Alien: Resurrection (R16, 109 min.) Directed by Jean-Pierre Jeunet ***½
Responsible for more nightmares than virtually any other film trilogy (as well as some great catchphrases), the first three Alien films redefined the sci-fi and horror genres of the 1980s and early ’90s.
Across three different film styles (reflecting their respective directors – Ridley Scott, James Cameron, and David Fincher), they told the story of science officer Ellen Ripley (Sigourney Weaver) and her struggles against an acid-blooded species whose sole purpose seemed to be to wipe out everything , with which it came into contact (but especially people).
In 1979, Alien, Ripley and their crew disrupted the Xenomorph and nearly all were wiped out on an otherwise lifeless planet. Aliens picked up the story seven years later when Ripley’s “lifeboat,” the Narcissus, was rescued by her employers. To their dismay, it’s half a century later and the aforementioned planet has now been colonized – and officials are only now scratching their heads as to why communications were cut, finally deciding to send in the military.
Finally, in 1992’s Alien 3, another shuttle lands with Ripley in a penal colony. Unfortunately, it also houses one of the beasts that wreaks all sorts of havoc when it erupts.
Seemingly fed up with all this bad luck – and intent on preventing the alien from causing further death and destruction – she decided to put an end to it all.
James Cameron’s 1986 film Aliens was a very different beast than Alien: Resurrection.
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But of course, 20th Century Fox, a company that would become synonymous with reboots and endless franchises, decided they still hadn’t had enough of the Xenomorphs, and concocted this 1997 entry some 200 years after Ripley’s apparent death.
As the film begins, we discover that a team of scientists have been busy perfecting human cloning and finally achieving what they set out to do – create a copy of Ripley in order to obtain the unborn alien destined to die at the time of her death grew within her . Their ultimate goal – to breed the Xenomorphs and train them to be part of a chemical weapons department for the military.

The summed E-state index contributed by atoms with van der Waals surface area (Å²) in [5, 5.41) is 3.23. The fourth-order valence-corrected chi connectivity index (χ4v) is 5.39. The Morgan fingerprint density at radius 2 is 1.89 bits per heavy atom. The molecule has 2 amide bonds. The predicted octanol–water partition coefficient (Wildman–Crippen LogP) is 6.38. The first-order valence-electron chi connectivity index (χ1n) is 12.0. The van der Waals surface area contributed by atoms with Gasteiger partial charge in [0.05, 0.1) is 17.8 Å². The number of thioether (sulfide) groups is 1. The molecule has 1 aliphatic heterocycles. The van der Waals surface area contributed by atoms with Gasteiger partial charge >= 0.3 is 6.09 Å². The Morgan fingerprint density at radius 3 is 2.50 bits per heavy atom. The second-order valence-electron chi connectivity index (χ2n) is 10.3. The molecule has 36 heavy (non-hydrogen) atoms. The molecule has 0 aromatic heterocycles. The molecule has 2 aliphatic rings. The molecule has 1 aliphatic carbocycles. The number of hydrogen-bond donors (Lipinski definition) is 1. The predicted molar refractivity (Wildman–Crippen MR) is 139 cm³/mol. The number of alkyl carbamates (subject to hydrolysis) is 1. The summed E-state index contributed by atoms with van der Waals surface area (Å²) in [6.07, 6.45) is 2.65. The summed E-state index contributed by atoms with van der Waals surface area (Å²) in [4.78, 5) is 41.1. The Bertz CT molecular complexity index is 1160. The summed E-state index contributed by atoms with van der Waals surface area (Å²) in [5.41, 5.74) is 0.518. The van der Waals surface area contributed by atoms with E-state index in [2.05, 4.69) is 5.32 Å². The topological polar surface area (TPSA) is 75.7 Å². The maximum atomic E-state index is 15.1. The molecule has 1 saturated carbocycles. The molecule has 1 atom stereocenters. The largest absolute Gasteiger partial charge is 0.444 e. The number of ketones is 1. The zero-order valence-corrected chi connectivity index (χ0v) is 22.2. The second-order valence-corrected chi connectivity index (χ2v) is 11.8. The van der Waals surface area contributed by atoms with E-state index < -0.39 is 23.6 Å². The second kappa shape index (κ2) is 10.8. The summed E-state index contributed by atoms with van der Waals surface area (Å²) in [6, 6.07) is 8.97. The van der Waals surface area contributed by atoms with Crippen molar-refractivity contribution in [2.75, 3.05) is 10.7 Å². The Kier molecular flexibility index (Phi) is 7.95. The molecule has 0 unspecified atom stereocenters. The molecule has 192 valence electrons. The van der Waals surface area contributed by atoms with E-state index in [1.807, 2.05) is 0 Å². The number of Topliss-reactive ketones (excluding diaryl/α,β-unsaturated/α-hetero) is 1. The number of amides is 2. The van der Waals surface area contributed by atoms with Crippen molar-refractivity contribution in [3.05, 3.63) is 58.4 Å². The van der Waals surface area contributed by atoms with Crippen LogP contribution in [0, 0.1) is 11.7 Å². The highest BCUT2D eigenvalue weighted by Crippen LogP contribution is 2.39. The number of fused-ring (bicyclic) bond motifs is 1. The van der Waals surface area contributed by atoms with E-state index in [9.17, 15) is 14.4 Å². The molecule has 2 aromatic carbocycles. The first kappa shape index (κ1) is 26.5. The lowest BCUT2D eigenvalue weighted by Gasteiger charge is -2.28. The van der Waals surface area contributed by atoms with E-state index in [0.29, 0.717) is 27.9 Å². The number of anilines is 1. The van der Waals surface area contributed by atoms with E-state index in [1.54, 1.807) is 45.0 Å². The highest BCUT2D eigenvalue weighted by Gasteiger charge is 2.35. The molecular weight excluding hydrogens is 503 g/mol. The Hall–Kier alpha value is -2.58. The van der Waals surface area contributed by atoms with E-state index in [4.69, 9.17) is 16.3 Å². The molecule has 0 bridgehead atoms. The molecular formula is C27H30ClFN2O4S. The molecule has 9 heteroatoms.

To this end, they have hired a group of mercenaries to ‘acquire’ cryotubes so that the humans inside can be used as ‘hosts’. But everyone from Ripley Clone 8 to the Mercenaries and the Xenomorphs themselves have different ideas about it – and once the acid-blooded beasts are unleashed, it looks like the same old murder and mayhem will be unleashed.
After Scott’s haunted house in space, Cameron’s breathless, high-octane firefight, and Fincher’s grossly underrated gothic thriller, French director Jean-Pierre Jeunet (Delicatessen, The City of Lost Children) was hired to bring his own style to this installment.
A specialist in vivid, visceral backdrops and surreal imagery, his signature flourishes are all present and correct. Textures and lighting give the central space station environment a very organic feel, while Jeunet adds humor to lighten the gore and overall tense mood (a move that occasionally stutters and is more the result of screenwriter Joss Whedon – who would later go further to create the first two Avengers films and the much-maligned Justice League – sensibilities). And of course, as you’d expect, those with a nervous disposition should be aware that there are more than a few shocks and things designed to make you squirm.
Indeed, after Weaver was – somewhat reluctantly – pushed back for one last fight, it looks like she’s enjoying herself here by playing a Ripley that’s both amoral and dangerous to know. Ripley is a rarely recurring film character whose experiences have changed the way she looks at life. Now she’s unconcerned about anything because she’s already been killed. Weaver deftly brings this attitude to the surface while at the same time demonstrating her private grief over her loss of identity (as a result of cloning).
Joining her this time is another intriguing and memorable ensemble cast that includes Ron Perlman, Dan Hedaya, Brad Dourif and Winona Ryder, with the latter playing well outside of her traditional comfort zone. At first she seems miscast as mercenary Cal, but as the film progresses the talent of the former Edward Scissorhands and Beetlejuice star shines through and we discover why she felt so out of place.
Sure, the ending is polarizing, to say the least (and a portent of many blockbuster franchises in the quarter century that followed), but what might have been an afterthought that ruined the series’ credibility was actually not just a surprisingly hilarious romp, but also quite the thought provoking.
Such a combination helped Scott revitalize the franchise via the 2012 prequel Prometheus, but only after the two horrifying, soulless, unholy disasters that were the monstrous Alien vs. Predator mashups.
Alien: Resurrection is now available to stream on Disney+.